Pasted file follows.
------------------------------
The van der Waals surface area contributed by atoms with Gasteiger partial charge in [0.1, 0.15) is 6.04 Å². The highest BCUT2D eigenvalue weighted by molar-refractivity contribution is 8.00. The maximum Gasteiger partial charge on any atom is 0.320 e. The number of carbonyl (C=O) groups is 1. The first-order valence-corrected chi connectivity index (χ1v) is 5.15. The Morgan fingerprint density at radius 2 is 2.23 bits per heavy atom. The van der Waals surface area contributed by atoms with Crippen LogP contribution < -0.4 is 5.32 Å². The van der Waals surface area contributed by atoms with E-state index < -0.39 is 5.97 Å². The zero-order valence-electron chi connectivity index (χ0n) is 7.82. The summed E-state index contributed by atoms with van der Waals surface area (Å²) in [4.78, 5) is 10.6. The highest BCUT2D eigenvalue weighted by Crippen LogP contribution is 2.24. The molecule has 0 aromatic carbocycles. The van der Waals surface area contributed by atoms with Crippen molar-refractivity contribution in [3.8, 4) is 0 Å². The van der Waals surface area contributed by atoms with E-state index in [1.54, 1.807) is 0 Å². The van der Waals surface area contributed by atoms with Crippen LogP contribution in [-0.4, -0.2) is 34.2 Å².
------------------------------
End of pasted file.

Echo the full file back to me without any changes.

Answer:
The van der Waals surface area contributed by atoms with Gasteiger partial charge in [0.1, 0.15) is 6.04 Å². The highest BCUT2D eigenvalue weighted by molar-refractivity contribution is 8.00. The maximum Gasteiger partial charge on any atom is 0.320 e. The number of carbonyl (C=O) groups is 1. The first-order valence-corrected chi connectivity index (χ1v) is 5.15. The Morgan fingerprint density at radius 2 is 2.23 bits per heavy atom. The van der Waals surface area contributed by atoms with Crippen LogP contribution < -0.4 is 5.32 Å². The van der Waals surface area contributed by atoms with E-state index < -0.39 is 5.97 Å². The zero-order valence-electron chi connectivity index (χ0n) is 7.82. The summed E-state index contributed by atoms with van der Waals surface area (Å²) in [4.78, 5) is 10.6. The highest BCUT2D eigenvalue weighted by Crippen LogP contribution is 2.24. The molecule has 0 aromatic carbocycles. The van der Waals surface area contributed by atoms with Crippen molar-refractivity contribution in [3.8, 4) is 0 Å². The van der Waals surface area contributed by atoms with E-state index in [1.54, 1.807) is 0 Å². The van der Waals surface area contributed by atoms with Crippen LogP contribution in [-0.4, -0.2) is 34.2 Å².